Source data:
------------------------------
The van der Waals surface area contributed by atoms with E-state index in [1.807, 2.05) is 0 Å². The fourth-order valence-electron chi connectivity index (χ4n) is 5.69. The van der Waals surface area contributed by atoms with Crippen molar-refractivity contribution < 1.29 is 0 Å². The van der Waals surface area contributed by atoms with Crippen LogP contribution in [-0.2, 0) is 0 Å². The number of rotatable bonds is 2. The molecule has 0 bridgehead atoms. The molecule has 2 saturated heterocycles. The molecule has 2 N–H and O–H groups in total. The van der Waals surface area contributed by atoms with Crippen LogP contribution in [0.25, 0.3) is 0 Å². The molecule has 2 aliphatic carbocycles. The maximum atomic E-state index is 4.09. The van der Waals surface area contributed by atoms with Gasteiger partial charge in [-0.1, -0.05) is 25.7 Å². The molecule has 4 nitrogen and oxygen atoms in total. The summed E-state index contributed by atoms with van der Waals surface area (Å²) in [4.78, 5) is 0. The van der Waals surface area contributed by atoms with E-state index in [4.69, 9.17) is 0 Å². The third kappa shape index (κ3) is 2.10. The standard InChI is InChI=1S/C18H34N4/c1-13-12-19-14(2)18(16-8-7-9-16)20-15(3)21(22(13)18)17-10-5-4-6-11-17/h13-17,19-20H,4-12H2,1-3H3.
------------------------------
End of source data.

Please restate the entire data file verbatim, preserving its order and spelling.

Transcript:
The van der Waals surface area contributed by atoms with E-state index in [1.807, 2.05) is 0 Å². The fourth-order valence-electron chi connectivity index (χ4n) is 5.69. The van der Waals surface area contributed by atoms with Crippen molar-refractivity contribution < 1.29 is 0 Å². The van der Waals surface area contributed by atoms with Crippen LogP contribution in [-0.2, 0) is 0 Å². The number of rotatable bonds is 2. The molecule has 0 bridgehead atoms. The molecule has 2 saturated heterocycles. The molecule has 2 N–H and O–H groups in total. The van der Waals surface area contributed by atoms with Crippen LogP contribution in [0.25, 0.3) is 0 Å². The molecule has 2 aliphatic carbocycles. The maximum atomic E-state index is 4.09. The van der Waals surface area contributed by atoms with Gasteiger partial charge in [-0.1, -0.05) is 25.7 Å². The molecule has 4 nitrogen and oxygen atoms in total. The summed E-state index contributed by atoms with van der Waals surface area (Å²) in [4.78, 5) is 0. The van der Waals surface area contributed by atoms with E-state index in [4.69, 9.17) is 0 Å². The third kappa shape index (κ3) is 2.10. The standard InChI is InChI=1S/C18H34N4/c1-13-12-19-14(2)18(16-8-7-9-16)20-15(3)21(22(13)18)17-10-5-4-6-11-17/h13-17,19-20H,4-12H2,1-3H3.